I think the problem with this question and subsequent discussion is that very rarely are languages intended to replace others. Sure, as you attempted to clarify and defend some of your groupings, they share similar feature sets or accomplish similar things, but ultimately, I don't think anybody is going to sit down and write a language that is designed to replace another. What is far more likely is that language designers want to accomplish a goal and will pick and choose aspects of certain languages that already do that. For instance, take a look at Go which is designed to up the ante a bit with regards to ultra-high performance systems programming which, arguably, competes with C a bit. However, if you look at the FAQ on the mission of the project, they aren't seeking to replace C, but simply augment it and address issues it faces (such as dependency management to name one) (so perhaps this is the answer you're looking for).

So really, whether something is an evolution of something else, depends entirely on the perspective from which you examine and evaluate the evolution. C++ can be considered an evolution of C because it introduced a new feature set (OO programming) that many consider a step forward in systems design while still retaining a similar syntax and compatibility with C code. However, it is not entirely an evolution because it is also missing some features that make C a language currently used today. No one language can do everything (except for maybe Lisp ;-) I kid, I kid) and never will. The abstractions that make web development easy are the same abstractions that make low-level systems development impossible. So I really think it's hard to say X is an evolution of Y. Rather, I would say "I want to do W and I know I can use language X but is there something that accomplishes my goals of A, B, and C better?" Unfortunately programming languages aren't black and white enough to make sweeping statements like that and like every decision you make in programming, it's about trade-offs.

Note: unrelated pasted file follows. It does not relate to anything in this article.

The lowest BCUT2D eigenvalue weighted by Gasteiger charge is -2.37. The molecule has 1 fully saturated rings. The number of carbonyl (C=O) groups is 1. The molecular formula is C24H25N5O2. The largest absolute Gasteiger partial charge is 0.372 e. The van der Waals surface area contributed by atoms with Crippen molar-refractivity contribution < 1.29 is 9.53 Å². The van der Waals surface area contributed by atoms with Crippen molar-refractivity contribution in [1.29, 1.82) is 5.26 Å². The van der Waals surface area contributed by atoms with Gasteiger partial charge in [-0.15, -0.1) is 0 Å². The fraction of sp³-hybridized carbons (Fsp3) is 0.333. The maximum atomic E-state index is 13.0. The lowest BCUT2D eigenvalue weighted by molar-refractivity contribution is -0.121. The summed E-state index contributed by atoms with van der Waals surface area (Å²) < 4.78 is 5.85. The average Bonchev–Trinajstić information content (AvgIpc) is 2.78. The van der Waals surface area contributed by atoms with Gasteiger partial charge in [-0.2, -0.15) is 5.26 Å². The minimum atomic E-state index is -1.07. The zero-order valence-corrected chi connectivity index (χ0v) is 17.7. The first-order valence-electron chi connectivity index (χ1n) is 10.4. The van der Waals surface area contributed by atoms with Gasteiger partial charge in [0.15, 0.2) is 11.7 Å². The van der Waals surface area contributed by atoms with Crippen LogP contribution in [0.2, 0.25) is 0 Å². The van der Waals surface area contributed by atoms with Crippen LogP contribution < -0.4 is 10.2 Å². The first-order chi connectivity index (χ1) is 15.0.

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I already know this. Go is promising as a C alternative. –  Matt Joiner Jul 27 '10 at 6:53

A picture say more than I want to write

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More current with 2500 languages levenez.com/lang –  stacker Jul 27 '10 at 5:55
Notice the "descendents" of C are C++, C# and Obj-C. Not the languages I'm after. –  Matt Joiner Jul 27 '10 at 6:52
@Matt: you haven't said what you are after. All you've said is "I want something that does what c does but isn't c." –  dmckee Jul 27 '10 at 15:28

C has more than one niche, really. For low-level systems programming, C replaced platform-specific assembly languages, and nothing has really challenged C in that domain. C++ would be the only other possible candidate, there (BeOS, many device drivers, etc.).

C was/is also used a lot for high performance numerical code. In that domain, FORTRAN still has the edge, and there are many other challengers (C++, Matlab, Numpy, Fortress, Scala).

At some level, C is the lowest common denominator that has cross-platform portability.

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Pascal would be an equivalent, so would Modula-2.

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Yes, these do seem to be spot on the same paradigm. –  Matt Joiner Jul 27 '10 at 6:56